Andy Grisdale has been involved in various types of animation throughout his career and has worked on a number of exciting projects ranging from console games for Xbox and Playstation 2, to theme park attractions, commercials and stunning cinematic sequences for games such as Bioshock and Fable 2.
Andrew has spent the past 8 years hoarding a wealth of experience in very exciting projects. After working for several studios in England, he moved to the United Stated where he first joined Blur Studios in Los Angeles for just over a year before joining Pixar Animation Studios in Emeryville, California where he’s currently working as a layout artist on Toy Story 3.
You are currently working at Pixar. Can you tell us how you ended up there?
I started animating as a hobby back in the early 90s which led me to art school and eventually a degree in animation. My first three jobs were for games companies in England. I wasn’t especially interested in the games industry and so in the meantime I was making my own short films at home. I made two of them — ‘The Circle’ and ‘The Green Miaow’. They look crude now but these shorts led to my being hired at Blur Studio in Los Angeles which was artistically a huge move for me, collaborating on much more cinematic pieces. I was there for three years before some larger studios started to call. Although Blur was a great place to work I couldn’t say no when Pixar invited me to join them. i feel like creating my own work was the most crucial step in getting here.
What is it about animation that made you choose it as your career?
I had an interest in film making from a very young age. When I was starting college I thought I was going to go into live action film making but I quickly got discouraged by the lack of control I had over the components of a film — actors, lighting, weather and so on. I was already comfortable with animation with which I could more easily realize my ideas and have more fun with it. You’re only limited by talent and time. When I was at Blur I started to do layout professionally and in that area I really found my niche as it is the most filmic part of the animation process and I enjoyed it a lot.
What do you like the most about the type of work you do?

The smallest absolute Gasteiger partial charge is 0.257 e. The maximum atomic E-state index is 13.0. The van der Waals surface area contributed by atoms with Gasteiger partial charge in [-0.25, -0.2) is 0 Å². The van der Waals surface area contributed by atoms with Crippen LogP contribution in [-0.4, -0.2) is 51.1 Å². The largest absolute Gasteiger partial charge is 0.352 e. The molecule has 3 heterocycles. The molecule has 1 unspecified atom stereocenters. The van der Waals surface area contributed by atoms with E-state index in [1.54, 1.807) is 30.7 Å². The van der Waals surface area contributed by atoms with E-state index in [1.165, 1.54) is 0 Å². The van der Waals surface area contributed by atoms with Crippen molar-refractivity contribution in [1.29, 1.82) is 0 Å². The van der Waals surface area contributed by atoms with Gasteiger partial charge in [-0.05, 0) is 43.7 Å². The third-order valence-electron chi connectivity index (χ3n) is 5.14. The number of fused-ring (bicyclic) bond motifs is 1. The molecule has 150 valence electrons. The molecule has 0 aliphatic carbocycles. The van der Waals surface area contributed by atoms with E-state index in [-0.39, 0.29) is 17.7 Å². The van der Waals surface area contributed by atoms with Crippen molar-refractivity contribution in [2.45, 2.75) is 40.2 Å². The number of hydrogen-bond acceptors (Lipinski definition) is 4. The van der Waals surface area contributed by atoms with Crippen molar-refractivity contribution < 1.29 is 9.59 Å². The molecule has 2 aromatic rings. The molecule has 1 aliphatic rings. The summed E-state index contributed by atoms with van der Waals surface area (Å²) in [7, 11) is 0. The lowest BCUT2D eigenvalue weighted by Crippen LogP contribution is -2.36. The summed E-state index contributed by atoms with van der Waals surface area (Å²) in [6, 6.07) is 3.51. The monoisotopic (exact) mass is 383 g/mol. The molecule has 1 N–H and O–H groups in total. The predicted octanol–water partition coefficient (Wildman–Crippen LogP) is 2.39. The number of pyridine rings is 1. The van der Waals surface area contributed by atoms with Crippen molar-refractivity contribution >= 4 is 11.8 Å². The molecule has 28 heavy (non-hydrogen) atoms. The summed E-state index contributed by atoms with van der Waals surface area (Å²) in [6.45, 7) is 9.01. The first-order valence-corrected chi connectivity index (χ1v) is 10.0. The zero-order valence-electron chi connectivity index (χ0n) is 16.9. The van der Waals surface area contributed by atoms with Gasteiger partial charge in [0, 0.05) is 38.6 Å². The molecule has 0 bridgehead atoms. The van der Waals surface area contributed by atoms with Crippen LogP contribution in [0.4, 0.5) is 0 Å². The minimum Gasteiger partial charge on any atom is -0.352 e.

It’s just really fun to start a new sequence and to create a new Pixar scene from scratch. In layout we really work out the nuts and bolts of how the film is going to work in three dimensions. Aside from figuring out the logistics we’re free to experiment as much as we please with the staging, composition and camera work so we’re a big part of the film making process which is very satisfying.
Who or what inspires your personal and professional work?
I’m mostly inspired by live action filmmakers — Kubrick, Hitchcock, Lean, Scorsese — all the usual suspects. PT Anderson is my favourite working right now. Scouring the internet for art blogs provides an infinite source of inspiration too. I’m fortunate to live in an inspiring part of the world and to be surrounded by many talented people.
What lessons have you learnt from you various roles in games and films?
My years of work have taught me to have a plan and stick to it. Think about what you’re going to do do before you do it. I try to be as organised as possible. To build up my work in layers and to do one thing after another. To communicate as much as possible with everyone you’re working with. Keep track of how long tasks take so that you can best judge how long things will take to do in the future. But how well I stick to my own advice is another question…
Having transitioned from games to films, how do you think these two mediums are different?
From an animation standpoint there are obvious differences — acting in animated film versus shorter actions and loops for games — but, really, the tools and the process are pretty much the same and you always try to create the finest quality you can. I do remember working in games as being more repetitive but it was still enjoyable for the most part. I haven’t worked in games for quite a while so maybe things are changing with this generation of technology.
I know that you enjoy working on your own animation shorts. Are there any more of them in the pipeline?
Nope! I would love to do another but this job takes too much out of me.
What are your tools of choice when animating?
Pixar has it’s own software which I really like using. Commercially, I like to use Max for most things but for animation I would say Maya is my favourite.
With films like Avatar and Up gracing the screens last year which take the art form of animation to new levels, where do you see animation going in the next few years?
Up, and especially Avatar, had huge amounts of resources poured into them and it’s great for the industry that they’re doing so well. I’m more excited about how Coraline and Fantastic Mr Fox went down so well. The animation industry is much cooler with those kind of films in it.
If you were a survivor from the zombie apocalypse and you couldn’t do animation for a living, what would you be doing instead?
Hmm… hopefully, building boats to sail away on.